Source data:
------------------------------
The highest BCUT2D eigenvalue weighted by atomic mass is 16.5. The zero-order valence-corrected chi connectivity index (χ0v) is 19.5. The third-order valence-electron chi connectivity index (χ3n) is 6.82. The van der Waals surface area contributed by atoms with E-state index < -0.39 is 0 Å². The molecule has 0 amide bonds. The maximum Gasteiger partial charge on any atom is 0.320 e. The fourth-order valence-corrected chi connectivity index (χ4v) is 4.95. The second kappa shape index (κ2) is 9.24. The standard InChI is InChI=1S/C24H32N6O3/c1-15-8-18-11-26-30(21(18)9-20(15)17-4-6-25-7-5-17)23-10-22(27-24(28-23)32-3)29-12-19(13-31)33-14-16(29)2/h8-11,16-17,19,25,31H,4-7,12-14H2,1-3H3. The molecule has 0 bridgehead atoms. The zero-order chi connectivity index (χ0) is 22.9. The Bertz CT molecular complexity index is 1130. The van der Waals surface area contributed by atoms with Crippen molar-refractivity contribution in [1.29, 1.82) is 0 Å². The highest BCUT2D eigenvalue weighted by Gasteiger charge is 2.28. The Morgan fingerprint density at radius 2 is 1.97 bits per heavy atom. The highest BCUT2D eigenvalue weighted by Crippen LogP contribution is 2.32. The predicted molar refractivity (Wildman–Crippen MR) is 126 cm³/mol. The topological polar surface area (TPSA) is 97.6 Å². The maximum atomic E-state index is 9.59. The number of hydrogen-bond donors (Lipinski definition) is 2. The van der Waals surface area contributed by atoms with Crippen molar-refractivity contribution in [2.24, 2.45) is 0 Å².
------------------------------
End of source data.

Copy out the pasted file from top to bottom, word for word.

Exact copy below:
The highest BCUT2D eigenvalue weighted by atomic mass is 16.5. The zero-order valence-corrected chi connectivity index (χ0v) is 19.5. The third-order valence-electron chi connectivity index (χ3n) is 6.82. The van der Waals surface area contributed by atoms with E-state index < -0.39 is 0 Å². The molecule has 0 amide bonds. The maximum Gasteiger partial charge on any atom is 0.320 e. The fourth-order valence-corrected chi connectivity index (χ4v) is 4.95. The second kappa shape index (κ2) is 9.24. The standard InChI is InChI=1S/C24H32N6O3/c1-15-8-18-11-26-30(21(18)9-20(15)17-4-6-25-7-5-17)23-10-22(27-24(28-23)32-3)29-12-19(13-31)33-14-16(29)2/h8-11,16-17,19,25,31H,4-7,12-14H2,1-3H3. The molecule has 0 bridgehead atoms. The zero-order chi connectivity index (χ0) is 22.9. The Bertz CT molecular complexity index is 1130. The van der Waals surface area contributed by atoms with Crippen molar-refractivity contribution in [1.29, 1.82) is 0 Å². The highest BCUT2D eigenvalue weighted by Gasteiger charge is 2.28. The Morgan fingerprint density at radius 2 is 1.97 bits per heavy atom. The highest BCUT2D eigenvalue weighted by Crippen LogP contribution is 2.32. The predicted molar refractivity (Wildman–Crippen MR) is 126 cm³/mol. The topological polar surface area (TPSA) is 97.6 Å². The maximum atomic E-state index is 9.59. The number of hydrogen-bond donors (Lipinski definition) is 2. The van der Waals surface area contributed by atoms with Crippen molar-refractivity contribution in [2.24, 2.45) is 0 Å².